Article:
A submerged floating tunnel to Vancouver Island would require large gravity anchors, which would be complicated given the deep, soft soil on the ocean bed in this area. It would provide better passage for large vessels; however, safety is a critical concern. A submerged floating tunnel would be vulnerable to marine accidents and earthquake damage. A tunnel break would be catastrophic and could result in the loss of many lives. For these reasons, the existing technologies for this type of submerged floating tunnel do not make the option feasible at this time.

The third proposed solution is a floating bridge. Seven floating highway bridges exist worldwide at this time, but none is in water deeper than 100 metres  or longer than 3,200 metres. A floating bridge to Vancouver Island would require large gravity and plow-type anchors with anchor cables over 1.2 kilometres long. This extreme length of anchor cable, coupled with the deep soft soil on the ocean bed, poses problems that are not easily solved. Again, as with submerged floating tunnels, safety is a concern. Two floating bridges sank during storms, and the waters between Vancouver Island and the British Columbia mainland are subject to wave forces more extreme than at any of the other existing floating bridge sites. The 2.4 kilometre Hood Canal Bridge, which is also subject to extreme wave conditions, has maximum water depths of only 95 metres with a rock bottom for anchoring. The west half sank in 1979 and was replaced. The east half is currently being replaced for an estimated $471 million U.S.

The other floating bridge option conceptualized a series of cable-stayed bridges, similar to the Alex Fraser Bridge, across the Strait. The tower piers would be supported on floating caissons tethered to the ocean bottom with cables and anchors, similar to an off-shore oil platform. This technology has not yet been applied to a fixed-bridge structure and would need considerable engineering in order to prove its feasibility.

There are no fixed bridges in existence today that would meet the conditions present in Georgia Strait. Prince Edward Island’s $1-billion Confederation Bridge is only 12.9 kilometres long and is set in water 35 metres deep with a rock bottom. In comparison, a fixed bridge across British Columbia’s Georgia Strait would be 26 kilometres in length and in water up to 365 metres deep. The Tagus River Bridge in Lisbon has the deepest conventional bridge foundation in existence in water depths of only 79 metres. That is far shallower than what would be required for a floating bridge between Vancouver Island and British Columbia’s mainland. Greece’s Rion Antirion Bridge, which was completed in 2004, faced challenges quite similar to those in Georgia Strait. It too is in a high seismic zone and must contend with an ocean bottom consisting of deep, soft sediments. However, this structure is only 2.8 kilometres long and sits in waters of only 65 metres. It cost an estimated $1213 million to complete and each of four main pier structures cost $146 million.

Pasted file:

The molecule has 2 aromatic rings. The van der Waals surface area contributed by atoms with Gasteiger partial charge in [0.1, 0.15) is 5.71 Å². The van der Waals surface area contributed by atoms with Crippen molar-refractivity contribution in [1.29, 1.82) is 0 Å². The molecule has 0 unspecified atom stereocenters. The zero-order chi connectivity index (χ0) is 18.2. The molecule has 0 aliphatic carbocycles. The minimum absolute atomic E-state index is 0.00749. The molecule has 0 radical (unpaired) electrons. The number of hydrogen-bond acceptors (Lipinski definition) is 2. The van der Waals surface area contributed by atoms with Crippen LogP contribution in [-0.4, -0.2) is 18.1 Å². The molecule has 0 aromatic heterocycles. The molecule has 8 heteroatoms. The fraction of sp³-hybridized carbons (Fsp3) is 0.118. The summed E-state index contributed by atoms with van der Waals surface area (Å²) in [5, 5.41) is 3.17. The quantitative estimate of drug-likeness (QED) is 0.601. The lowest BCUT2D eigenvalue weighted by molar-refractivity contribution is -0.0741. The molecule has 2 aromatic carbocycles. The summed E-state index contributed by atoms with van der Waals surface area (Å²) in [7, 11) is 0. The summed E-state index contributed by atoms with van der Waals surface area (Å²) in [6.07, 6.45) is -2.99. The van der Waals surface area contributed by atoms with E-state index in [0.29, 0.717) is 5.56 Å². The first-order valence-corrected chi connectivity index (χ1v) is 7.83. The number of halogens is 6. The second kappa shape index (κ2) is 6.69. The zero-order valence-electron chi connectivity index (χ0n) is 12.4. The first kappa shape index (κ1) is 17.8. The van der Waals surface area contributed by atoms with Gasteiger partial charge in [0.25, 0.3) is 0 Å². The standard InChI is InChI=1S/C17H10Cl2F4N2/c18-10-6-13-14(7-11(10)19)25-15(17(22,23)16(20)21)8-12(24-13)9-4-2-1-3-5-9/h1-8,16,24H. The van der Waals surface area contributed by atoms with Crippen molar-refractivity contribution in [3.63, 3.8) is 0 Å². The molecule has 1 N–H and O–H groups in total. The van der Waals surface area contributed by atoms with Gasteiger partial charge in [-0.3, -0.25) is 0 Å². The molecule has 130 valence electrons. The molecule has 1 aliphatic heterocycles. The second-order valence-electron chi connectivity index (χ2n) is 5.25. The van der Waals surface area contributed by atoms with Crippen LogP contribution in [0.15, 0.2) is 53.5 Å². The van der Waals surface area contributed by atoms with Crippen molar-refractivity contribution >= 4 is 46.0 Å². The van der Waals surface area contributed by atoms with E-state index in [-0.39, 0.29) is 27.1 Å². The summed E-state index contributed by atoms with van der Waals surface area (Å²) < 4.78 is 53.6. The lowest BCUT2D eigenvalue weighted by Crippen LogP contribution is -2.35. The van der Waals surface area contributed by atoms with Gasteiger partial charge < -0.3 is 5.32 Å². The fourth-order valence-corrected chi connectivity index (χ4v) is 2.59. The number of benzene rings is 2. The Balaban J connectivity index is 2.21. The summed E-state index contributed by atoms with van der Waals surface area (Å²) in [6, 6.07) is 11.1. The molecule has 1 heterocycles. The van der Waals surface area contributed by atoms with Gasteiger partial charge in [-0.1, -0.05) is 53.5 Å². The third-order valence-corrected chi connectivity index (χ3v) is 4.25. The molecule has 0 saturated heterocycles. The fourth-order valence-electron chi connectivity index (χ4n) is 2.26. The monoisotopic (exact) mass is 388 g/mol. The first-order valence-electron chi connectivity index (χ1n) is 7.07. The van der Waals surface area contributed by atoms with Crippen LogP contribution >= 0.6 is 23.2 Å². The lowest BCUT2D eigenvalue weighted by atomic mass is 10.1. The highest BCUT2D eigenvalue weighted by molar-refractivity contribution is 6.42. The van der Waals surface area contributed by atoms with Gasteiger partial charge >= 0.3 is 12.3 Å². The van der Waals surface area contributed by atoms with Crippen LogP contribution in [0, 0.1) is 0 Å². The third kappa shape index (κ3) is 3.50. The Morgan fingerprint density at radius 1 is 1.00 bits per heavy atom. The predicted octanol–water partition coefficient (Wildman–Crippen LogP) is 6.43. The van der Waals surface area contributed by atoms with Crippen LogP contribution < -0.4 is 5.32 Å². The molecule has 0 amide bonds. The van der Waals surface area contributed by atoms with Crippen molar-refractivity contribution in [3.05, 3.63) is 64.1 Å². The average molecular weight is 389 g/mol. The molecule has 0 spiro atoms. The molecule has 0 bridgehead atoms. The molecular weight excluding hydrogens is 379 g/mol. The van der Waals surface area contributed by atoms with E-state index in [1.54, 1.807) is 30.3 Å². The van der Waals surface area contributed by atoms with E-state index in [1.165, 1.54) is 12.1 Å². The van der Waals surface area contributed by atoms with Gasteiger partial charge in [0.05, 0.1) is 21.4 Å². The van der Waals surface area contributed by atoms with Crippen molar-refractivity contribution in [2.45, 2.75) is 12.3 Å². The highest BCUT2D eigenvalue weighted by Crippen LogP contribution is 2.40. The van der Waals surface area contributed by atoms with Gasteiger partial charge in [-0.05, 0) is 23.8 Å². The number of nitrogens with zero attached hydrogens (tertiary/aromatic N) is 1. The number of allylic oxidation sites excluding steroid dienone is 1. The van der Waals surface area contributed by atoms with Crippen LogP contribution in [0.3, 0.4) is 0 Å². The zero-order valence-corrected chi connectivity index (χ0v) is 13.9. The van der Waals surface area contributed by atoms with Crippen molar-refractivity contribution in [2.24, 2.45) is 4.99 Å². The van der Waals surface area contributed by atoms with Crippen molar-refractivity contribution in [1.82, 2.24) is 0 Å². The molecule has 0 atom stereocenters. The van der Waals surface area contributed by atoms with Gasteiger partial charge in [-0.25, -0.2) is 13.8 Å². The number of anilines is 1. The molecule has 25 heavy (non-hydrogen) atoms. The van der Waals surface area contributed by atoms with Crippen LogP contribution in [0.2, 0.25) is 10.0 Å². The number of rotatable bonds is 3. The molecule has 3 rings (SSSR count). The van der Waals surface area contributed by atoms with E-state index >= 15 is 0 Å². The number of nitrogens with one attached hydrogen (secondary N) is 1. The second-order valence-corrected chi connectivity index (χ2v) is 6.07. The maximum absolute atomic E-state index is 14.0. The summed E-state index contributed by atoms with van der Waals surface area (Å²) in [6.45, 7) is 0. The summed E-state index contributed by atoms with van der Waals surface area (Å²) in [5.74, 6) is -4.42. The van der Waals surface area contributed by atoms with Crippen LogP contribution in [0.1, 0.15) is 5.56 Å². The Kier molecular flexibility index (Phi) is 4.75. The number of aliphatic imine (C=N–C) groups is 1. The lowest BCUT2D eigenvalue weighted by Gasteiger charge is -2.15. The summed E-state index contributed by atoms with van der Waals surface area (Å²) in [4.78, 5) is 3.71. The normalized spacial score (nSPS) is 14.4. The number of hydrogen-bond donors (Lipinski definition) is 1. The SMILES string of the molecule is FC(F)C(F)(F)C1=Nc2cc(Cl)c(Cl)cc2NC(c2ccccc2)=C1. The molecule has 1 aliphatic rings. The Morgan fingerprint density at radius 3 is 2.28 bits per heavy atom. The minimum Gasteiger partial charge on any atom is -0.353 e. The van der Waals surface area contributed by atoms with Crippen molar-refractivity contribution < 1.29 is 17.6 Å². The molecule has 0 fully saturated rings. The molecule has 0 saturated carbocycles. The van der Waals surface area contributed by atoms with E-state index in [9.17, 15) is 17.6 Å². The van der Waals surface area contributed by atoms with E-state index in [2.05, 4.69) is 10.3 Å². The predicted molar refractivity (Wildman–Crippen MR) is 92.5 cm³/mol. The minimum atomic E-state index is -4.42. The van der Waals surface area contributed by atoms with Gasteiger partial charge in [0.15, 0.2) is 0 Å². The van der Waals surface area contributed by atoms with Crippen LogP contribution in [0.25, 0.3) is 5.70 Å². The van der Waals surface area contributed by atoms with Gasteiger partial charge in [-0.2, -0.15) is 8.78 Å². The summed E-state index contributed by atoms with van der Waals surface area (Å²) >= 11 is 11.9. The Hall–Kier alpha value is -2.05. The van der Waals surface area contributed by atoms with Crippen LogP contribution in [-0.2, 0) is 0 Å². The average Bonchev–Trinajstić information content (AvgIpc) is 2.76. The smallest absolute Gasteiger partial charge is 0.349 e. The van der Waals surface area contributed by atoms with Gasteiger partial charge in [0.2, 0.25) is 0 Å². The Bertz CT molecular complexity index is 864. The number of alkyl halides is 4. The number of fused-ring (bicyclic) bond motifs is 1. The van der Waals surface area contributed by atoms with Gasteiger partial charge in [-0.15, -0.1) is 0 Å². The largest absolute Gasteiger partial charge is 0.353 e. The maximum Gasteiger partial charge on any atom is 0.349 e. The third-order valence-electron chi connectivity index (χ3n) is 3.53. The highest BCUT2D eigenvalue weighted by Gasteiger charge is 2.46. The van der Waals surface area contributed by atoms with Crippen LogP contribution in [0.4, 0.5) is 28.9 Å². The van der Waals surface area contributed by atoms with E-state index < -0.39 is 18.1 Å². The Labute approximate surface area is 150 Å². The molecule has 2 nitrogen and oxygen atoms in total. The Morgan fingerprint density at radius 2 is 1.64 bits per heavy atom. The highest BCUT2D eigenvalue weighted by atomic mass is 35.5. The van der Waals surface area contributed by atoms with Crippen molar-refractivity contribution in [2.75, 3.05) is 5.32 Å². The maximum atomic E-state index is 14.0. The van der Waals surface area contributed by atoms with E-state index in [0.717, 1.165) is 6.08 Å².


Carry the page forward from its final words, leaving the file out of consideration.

A fixed bridge across Georgia Strait would also be subject to snow, ice and fog conditions that could make driving hazardous.

Any fixed link across Georgia Strait would pass through or over high use navigation channels. Currently 45,000 vessels pass through these waters each year, including pleasure craft, commercial vessels and military vessels. A fixed link would potentially require two channels, each a minimum of 200 metres wide by 65 metres high to accommodate current and future vessel needs.

The cost of building a fixed link using the technologies available right now could not be borne by government alone. Any private-sector interest undertaking such a project would require a return of 12 to 20 per cent. This would have to be raised through tariffs that would not only cover the cost of construction, but also annual maintenance and rehabilitation (estimated at $57 million per year) and insurance over the 100-year expected service life of the structure. With these considerations in mind, tariff structures for a fixed link using available technologies would probably be based as follows:

Return Rate

Tariff (One Way) for an
$8-billion project

Tariff (One Way) for a
$12-billion project

9% (Breakeven)



12 %



15 %



20 %




The costs of a fixed-link construction project may not be affordable for the provincial government to undertake for many years to come. As technology advances, the ministry would be willing to look at any proposals the private sector brings forward.